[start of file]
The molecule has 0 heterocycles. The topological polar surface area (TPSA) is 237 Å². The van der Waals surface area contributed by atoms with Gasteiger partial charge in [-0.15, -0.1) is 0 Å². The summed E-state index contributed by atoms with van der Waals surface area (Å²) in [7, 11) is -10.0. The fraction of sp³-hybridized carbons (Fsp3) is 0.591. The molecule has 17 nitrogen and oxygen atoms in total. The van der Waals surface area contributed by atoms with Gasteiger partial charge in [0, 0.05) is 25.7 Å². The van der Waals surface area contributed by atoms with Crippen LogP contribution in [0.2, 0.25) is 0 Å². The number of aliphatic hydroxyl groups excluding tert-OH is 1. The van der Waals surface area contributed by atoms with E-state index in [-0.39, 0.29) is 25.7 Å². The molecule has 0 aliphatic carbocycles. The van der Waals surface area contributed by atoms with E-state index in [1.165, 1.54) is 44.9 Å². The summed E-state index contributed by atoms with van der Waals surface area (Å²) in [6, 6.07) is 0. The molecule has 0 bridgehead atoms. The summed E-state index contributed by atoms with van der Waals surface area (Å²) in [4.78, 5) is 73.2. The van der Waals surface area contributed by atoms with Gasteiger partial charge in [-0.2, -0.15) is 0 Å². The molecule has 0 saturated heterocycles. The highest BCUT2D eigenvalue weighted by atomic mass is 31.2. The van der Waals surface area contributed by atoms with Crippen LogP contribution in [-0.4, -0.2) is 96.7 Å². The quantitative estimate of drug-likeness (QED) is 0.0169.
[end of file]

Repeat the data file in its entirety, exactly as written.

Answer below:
The molecule has 0 heterocycles. The topological polar surface area (TPSA) is 237 Å². The van der Waals surface area contributed by atoms with Gasteiger partial charge in [-0.15, -0.1) is 0 Å². The summed E-state index contributed by atoms with van der Waals surface area (Å²) in [7, 11) is -10.0. The fraction of sp³-hybridized carbons (Fsp3) is 0.591. The molecule has 17 nitrogen and oxygen atoms in total. The van der Waals surface area contributed by atoms with Gasteiger partial charge in [0, 0.05) is 25.7 Å². The van der Waals surface area contributed by atoms with Crippen LogP contribution in [0.2, 0.25) is 0 Å². The number of aliphatic hydroxyl groups excluding tert-OH is 1. The van der Waals surface area contributed by atoms with E-state index in [-0.39, 0.29) is 25.7 Å². The molecule has 0 aliphatic carbocycles. The van der Waals surface area contributed by atoms with E-state index in [1.165, 1.54) is 44.9 Å². The summed E-state index contributed by atoms with van der Waals surface area (Å²) in [6, 6.07) is 0. The molecule has 0 bridgehead atoms. The summed E-state index contributed by atoms with van der Waals surface area (Å²) in [4.78, 5) is 73.2. The van der Waals surface area contributed by atoms with Gasteiger partial charge in [-0.2, -0.15) is 0 Å². The molecule has 0 saturated heterocycles. The highest BCUT2D eigenvalue weighted by atomic mass is 31.2. The van der Waals surface area contributed by atoms with Crippen LogP contribution in [-0.4, -0.2) is 96.7 Å². The quantitative estimate of drug-likeness (QED) is 0.0169.